GPS: What is it?<br />The Global Positioning System (GPS) is made up of three parts: <br />1. satellites orbiting the Earth <br />2. control and monitoring stations on Earth <br />3. and the GPS receivers owned by users. <br />GPS satellites broadcast signals from space that are picked up and identified by GPS receivers. Each GPS receiver then provides three-dimensional location (latitude, longitude, and altitude) plus the time. <br />
The Global Positioning System (GPS) is a satellite-based navigation system made up of a network of 24 satellites placed into orbit by the U.S. Department of Defense. <br />GPS was originally intended for military applications, but in the 1980s, the government made the system available for civilian use. <br />GPS works in any weather conditions, anywhere in the world, 24 hours a day. <br />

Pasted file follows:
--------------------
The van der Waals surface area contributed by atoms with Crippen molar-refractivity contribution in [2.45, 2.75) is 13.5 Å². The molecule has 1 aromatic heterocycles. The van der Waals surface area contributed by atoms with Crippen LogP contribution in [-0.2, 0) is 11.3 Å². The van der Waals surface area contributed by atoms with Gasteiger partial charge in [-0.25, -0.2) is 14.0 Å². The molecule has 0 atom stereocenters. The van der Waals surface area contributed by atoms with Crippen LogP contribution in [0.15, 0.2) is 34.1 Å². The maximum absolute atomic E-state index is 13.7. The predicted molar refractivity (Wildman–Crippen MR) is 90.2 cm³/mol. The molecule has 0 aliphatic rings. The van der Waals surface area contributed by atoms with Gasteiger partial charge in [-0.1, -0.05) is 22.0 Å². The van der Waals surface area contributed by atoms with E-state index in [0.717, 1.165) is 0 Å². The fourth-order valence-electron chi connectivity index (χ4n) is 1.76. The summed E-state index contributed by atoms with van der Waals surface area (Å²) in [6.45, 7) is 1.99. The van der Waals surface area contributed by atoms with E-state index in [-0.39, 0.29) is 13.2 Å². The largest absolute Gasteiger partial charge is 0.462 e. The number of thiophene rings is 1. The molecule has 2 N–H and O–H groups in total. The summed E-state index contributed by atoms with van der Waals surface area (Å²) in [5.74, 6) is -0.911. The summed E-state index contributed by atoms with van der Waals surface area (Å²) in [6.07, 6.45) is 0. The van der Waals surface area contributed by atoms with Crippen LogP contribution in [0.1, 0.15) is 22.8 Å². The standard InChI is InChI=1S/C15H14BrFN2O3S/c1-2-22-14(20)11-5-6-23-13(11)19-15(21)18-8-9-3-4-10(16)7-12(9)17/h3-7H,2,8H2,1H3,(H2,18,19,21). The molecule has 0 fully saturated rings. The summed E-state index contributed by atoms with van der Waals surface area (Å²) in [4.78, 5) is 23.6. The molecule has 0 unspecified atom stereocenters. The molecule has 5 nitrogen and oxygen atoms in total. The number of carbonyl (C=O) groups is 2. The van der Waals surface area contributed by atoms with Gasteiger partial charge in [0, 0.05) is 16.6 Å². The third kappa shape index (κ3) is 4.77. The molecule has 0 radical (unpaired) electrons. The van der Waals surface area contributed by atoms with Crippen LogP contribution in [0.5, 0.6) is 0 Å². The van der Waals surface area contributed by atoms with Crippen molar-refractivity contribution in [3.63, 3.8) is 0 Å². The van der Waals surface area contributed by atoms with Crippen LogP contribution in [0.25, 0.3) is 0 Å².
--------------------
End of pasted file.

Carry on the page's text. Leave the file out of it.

Other Facts<br />GPS satellites are powered by solar energy. They have backup batteries onboard to keep them running in the event of a solar eclipse, when there's no solar power. Small rocket boosters on each satellite keep them flying in the correct path.<br />The first GPS satellite was launched in 1978.<br />A full constellation of 24 satellites was achieved in 1994.<br />Each satellite is built to last about 10 years. Replacements are constantly being built and launched into orbit.<br />A GPS satellite weighs approximately 2,000 pounds and is about 17 feet across with the solar panels extended.<br />Transmitter power is only 50 watts or less.<br />
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